23 August 2013

Far Eastern Curlew - Numenius madagascariensis

Prior to posting these photos, I thought I'd do a quick Google search for some textual inspiration (!!).

One of the sites I visited described this species as "The world's largest wader",  - here:

http://bird.net.au/bird/index.php?title=Eastern_Curlew

I'm none too sure, but it must be true because I read it on the internet..









Like the populations of many waders on the "East Asian - Australasian Flyway" - Far Eastern Curlew numbers are declining.  


In Hong Kong, August records are rare, normally autumn passage begins in September. 

The remains of Typhoon "Trami"  caused some strong northeasterly winds the day before these photos were taken, and over twenty migrant wader species were already present at Mai Po.


All photos taken 22nd August 2013 at Mai Po Nature Reserve, Hong Kong.

6 August 2013

Egrets, Mai Po, - lots of them


It has been one of those days when the Hong Kong Observatory "Hot Weather Warning" has sizzled on the computer screen.

Pond 12, Mai Po Nature Reserve


At Mai Po Nature Reserve this morning the air was clear and still.  I met Andrew Hardacre just before sunrise and we paused for a few "scenics", then headed out through Border Fence Gate 107 to the boardwalk hides overlooking Deep Bay.

Hong Kong's "Border Security Fence" - yes, we've still got one !


David Diskin had beaten us to the hide, and John Allcock joined us later.

In the distance a large congregation of Egrets, mainly Great and Little, shuffled along the banks of a creek as the tide came in.

Egrets in Deep Bay, Shenzhen in background

Mostly Great Egrets (Ardea alba) - did I mention "lots" ?

Great Egret (Ardea alba)

Little Egret (Egretta garzetta)
There were some waders around, too....

Black-tailed Godwit (Limosa limosa)

Common Redshank (juvenile) (Tringa totanus)


Grey-tailed Tattler  (Tringa brevipes)
and egrets as the tide rolled in
Eurasian Curlew (Numenius arquata) (Edited)
Common Redshank  (Tringa totanus)

Common Sandpiper (Actitis hypoleucos)


Shenzhen sand barges are a constant feature of higher tides in Deep Bay, but the tower blocks beyond them just get higher and higher.





Andrew H has been far more diligent concerning insects that Yours Truly..here's his post about today..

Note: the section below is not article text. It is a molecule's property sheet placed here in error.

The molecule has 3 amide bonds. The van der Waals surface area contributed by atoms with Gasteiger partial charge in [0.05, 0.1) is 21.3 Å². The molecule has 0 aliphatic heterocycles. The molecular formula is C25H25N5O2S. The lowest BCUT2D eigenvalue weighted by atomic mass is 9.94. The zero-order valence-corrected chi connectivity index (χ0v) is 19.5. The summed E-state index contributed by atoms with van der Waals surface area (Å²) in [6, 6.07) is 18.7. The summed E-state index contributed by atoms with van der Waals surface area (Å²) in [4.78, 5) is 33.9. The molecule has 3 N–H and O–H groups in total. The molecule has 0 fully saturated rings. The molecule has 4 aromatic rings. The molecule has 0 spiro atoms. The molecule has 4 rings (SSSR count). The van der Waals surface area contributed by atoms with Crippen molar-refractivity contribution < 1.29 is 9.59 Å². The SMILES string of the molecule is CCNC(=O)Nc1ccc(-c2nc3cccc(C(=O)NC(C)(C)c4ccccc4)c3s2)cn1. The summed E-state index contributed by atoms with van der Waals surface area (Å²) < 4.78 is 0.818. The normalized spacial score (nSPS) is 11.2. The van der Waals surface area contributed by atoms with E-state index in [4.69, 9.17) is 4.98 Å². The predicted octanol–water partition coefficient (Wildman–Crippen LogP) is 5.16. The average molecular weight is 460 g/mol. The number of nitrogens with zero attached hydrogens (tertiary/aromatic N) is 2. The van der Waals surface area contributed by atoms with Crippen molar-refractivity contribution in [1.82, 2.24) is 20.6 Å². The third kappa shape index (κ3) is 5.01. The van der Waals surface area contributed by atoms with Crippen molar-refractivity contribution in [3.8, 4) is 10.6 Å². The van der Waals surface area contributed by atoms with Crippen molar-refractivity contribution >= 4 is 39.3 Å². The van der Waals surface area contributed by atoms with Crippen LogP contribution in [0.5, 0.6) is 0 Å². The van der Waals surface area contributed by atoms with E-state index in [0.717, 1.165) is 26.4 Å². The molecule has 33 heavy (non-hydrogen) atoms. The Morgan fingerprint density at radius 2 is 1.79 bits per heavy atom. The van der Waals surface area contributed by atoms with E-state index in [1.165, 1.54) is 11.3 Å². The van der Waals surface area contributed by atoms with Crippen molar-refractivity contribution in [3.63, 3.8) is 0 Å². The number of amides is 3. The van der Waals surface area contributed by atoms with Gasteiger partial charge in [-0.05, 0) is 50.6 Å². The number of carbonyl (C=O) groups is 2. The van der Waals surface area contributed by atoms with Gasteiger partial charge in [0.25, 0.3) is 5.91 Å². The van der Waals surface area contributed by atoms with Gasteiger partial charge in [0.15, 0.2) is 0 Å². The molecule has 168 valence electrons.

And, in a day or two, it's autumn - according to the Lunar Calendar and Cantonese tradition. But I don't think I'll need a pullover in the great outdoors for a few weeks yet  !




4 August 2013

You saw them here first !


The "Special Edition" volume of Handbook of the Birds of the World came out a few weeks ago. Essentially it is "No. 17" to the 16 landmark volumes that preceded it between 1993 and 2012.

A couple of years ago the people at HBW announced a photo competition to find 200-or-so photos that they would use (and pay for) in an "HBW Photo Gallery" section of the book.

Here are two pictures they selected and printed. Both shots were taken in Hong Kong and were included on a couple of 2010 blogposts:

Black-faced Spoonbill with fish, Nam Sang Wai, Hong Kong


here:




Far Eastern Curlew in flight, Mai Po Nature Reserve, Hong Kong


and here:



Lynx Edicions (Publishers of HBW) have always impressed me as being well-run and efficient.  Unlike some other publishers, they always said upfront what they would pay for photos, and paid promptly on publication. Emails and queries were always dealt with expeditiously. I gather that the painters of the plates and the species account authors were also treated like professionals.

The HBW people put the authors of all those wheedling "but we have no budget for photos" picture requests to shame.

When I left regular, gainful employment I thought I might use my new-found freedom to try to create a few shining examples of bird photography. What I ended up with was a load of workmanlike shots of not-often-photographed species. However, I'm pleased to report that forty four of those photos have appeared in HBW over the years.